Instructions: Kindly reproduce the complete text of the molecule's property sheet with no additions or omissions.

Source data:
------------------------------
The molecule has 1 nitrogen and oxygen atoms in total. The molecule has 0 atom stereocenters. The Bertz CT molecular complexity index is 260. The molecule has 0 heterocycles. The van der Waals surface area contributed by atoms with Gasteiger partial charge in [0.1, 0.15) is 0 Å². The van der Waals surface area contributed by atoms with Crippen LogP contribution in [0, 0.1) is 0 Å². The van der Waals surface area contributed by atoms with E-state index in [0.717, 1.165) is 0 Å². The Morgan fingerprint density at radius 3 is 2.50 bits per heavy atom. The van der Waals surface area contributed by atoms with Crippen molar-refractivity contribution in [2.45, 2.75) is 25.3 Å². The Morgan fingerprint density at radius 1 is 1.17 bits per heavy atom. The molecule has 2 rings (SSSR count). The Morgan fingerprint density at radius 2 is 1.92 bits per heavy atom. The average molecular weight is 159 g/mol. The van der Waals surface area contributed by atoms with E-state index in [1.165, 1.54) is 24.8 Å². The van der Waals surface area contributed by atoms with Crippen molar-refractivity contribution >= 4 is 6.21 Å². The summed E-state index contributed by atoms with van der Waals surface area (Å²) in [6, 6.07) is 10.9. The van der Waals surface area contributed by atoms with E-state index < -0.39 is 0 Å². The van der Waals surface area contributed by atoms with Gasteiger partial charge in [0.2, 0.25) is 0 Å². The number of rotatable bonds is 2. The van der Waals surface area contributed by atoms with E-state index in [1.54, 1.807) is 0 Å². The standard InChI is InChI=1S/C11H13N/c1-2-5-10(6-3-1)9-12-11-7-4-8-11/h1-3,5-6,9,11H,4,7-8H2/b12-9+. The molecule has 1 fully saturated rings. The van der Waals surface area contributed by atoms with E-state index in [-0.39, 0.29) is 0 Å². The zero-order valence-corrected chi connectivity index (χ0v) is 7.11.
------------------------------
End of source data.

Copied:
The molecule has 1 nitrogen and oxygen atoms in total. The molecule has 0 atom stereocenters. The Bertz CT molecular complexity index is 260. The molecule has 0 heterocycles. The van der Waals surface area contributed by atoms with Gasteiger partial charge in [0.1, 0.15) is 0 Å². The van der Waals surface area contributed by atoms with Crippen LogP contribution in [0, 0.1) is 0 Å². The van der Waals surface area contributed by atoms with E-state index in [0.717, 1.165) is 0 Å². The Morgan fingerprint density at radius 3 is 2.50 bits per heavy atom. The van der Waals surface area contributed by atoms with Crippen molar-refractivity contribution in [2.45, 2.75) is 25.3 Å². The Morgan fingerprint density at radius 1 is 1.17 bits per heavy atom. The molecule has 2 rings (SSSR count). The Morgan fingerprint density at radius 2 is 1.92 bits per heavy atom. The average molecular weight is 159 g/mol. The van der Waals surface area contributed by atoms with E-state index in [1.165, 1.54) is 24.8 Å². The van der Waals surface area contributed by atoms with Crippen molar-refractivity contribution >= 4 is 6.21 Å². The summed E-state index contributed by atoms with van der Waals surface area (Å²) in [6, 6.07) is 10.9. The van der Waals surface area contributed by atoms with E-state index < -0.39 is 0 Å². The van der Waals surface area contributed by atoms with Gasteiger partial charge in [0.2, 0.25) is 0 Å². The number of rotatable bonds is 2. The van der Waals surface area contributed by atoms with E-state index in [1.54, 1.807) is 0 Å². The standard InChI is InChI=1S/C11H13N/c1-2-5-10(6-3-1)9-12-11-7-4-8-11/h1-3,5-6,9,11H,4,7-8H2/b12-9+. The molecule has 1 fully saturated rings. The van der Waals surface area contributed by atoms with E-state index in [-0.39, 0.29) is 0 Å². The zero-order valence-corrected chi connectivity index (χ0v) is 7.11.